Friday, April 13, 2012

Beleives and is Baptized

Mark 16:15-18 (ESV)
And he said to them, "Go into all the world and proclaim the gospel to the whole creation. [16] Whoever believes and is baptized will be saved, but whoever does not believe will be condemned. [17] And these signs will accompany those who believe: in my name they will cast out demons; they will speak in new tongues; [18] they will pick up serpents with their hands; and if they drink any deadly poison, it will not hurt them; they will lay their hands on the sick, and they will recover."

You might think 17 and 18 are the most controversial of the verses here recorded. But they are easily dealt with. The disciples in their life time did cast out demons, they spoke in tongues (Pentecost, as well as elsewhere, where they were understood, none of this Pentecostal bs.) Paul was bitten by a serpent and lived, many recovered from illness.
The more controversial verse is 16. “Whoever believes and is baptized will be saved, but whoever does not believe will be condemned.’ It’s controversial because people refuse to believe it. they want to believe anything but what it says. Baptists think because the second half of the verse doesn’t mention baptism, that somehow this negates what the first half says about baptism. This verse makes baptism necessary. Very necessary. Belief and baptism go together. One cannot believe and refuse to be baptized. God makes promises in baptism a believer wants. In fact the way the words work here the two are almost synonymous. If you believe you will be baptized. If you don’t believe you will not be baptized. This is why the second part doesn’t mention baptism, it would be redundant to say if you aren’t baptized, that is a given because you don’t believe.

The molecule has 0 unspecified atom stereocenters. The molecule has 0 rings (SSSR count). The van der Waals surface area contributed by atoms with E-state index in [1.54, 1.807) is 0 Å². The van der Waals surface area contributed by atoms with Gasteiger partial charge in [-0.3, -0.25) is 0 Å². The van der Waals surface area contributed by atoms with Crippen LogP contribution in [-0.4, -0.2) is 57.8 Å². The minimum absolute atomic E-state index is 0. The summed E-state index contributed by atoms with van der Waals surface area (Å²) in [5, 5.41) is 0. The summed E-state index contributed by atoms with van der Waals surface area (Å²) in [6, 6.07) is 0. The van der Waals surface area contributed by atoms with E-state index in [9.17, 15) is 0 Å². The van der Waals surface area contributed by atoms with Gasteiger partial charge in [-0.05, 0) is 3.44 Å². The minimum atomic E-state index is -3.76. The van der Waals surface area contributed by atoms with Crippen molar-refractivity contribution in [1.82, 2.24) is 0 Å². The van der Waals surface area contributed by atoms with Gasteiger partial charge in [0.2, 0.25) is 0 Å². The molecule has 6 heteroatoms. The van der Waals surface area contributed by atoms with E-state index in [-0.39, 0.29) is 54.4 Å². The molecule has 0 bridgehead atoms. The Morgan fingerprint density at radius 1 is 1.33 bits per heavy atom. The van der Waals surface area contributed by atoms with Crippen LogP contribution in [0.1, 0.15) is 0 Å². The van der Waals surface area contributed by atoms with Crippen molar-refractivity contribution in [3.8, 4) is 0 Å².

What would it mean if it said “who ever believes and is baptized will be saved, but whoever does not believe and is not baptized will be condemned.” How would that add anything to what was said? It would actually change things a little bit though, wouldn’t it? Then some would say, well he didn’t believe but he was baptized…. Baptism does nothing without faith. Lutheran’s believe that. If one loses faith, he rejects his baptism. It isn’t that the baptism is nothing in and of itself, but a person refusing to believe negates the gifts baptism gives. Should one return to the faith though, they latch hold of those promises given in faith. For this reason faith and baptism go together in this verse, and it isn’t mentioned a second time in conjunction with unbelief.

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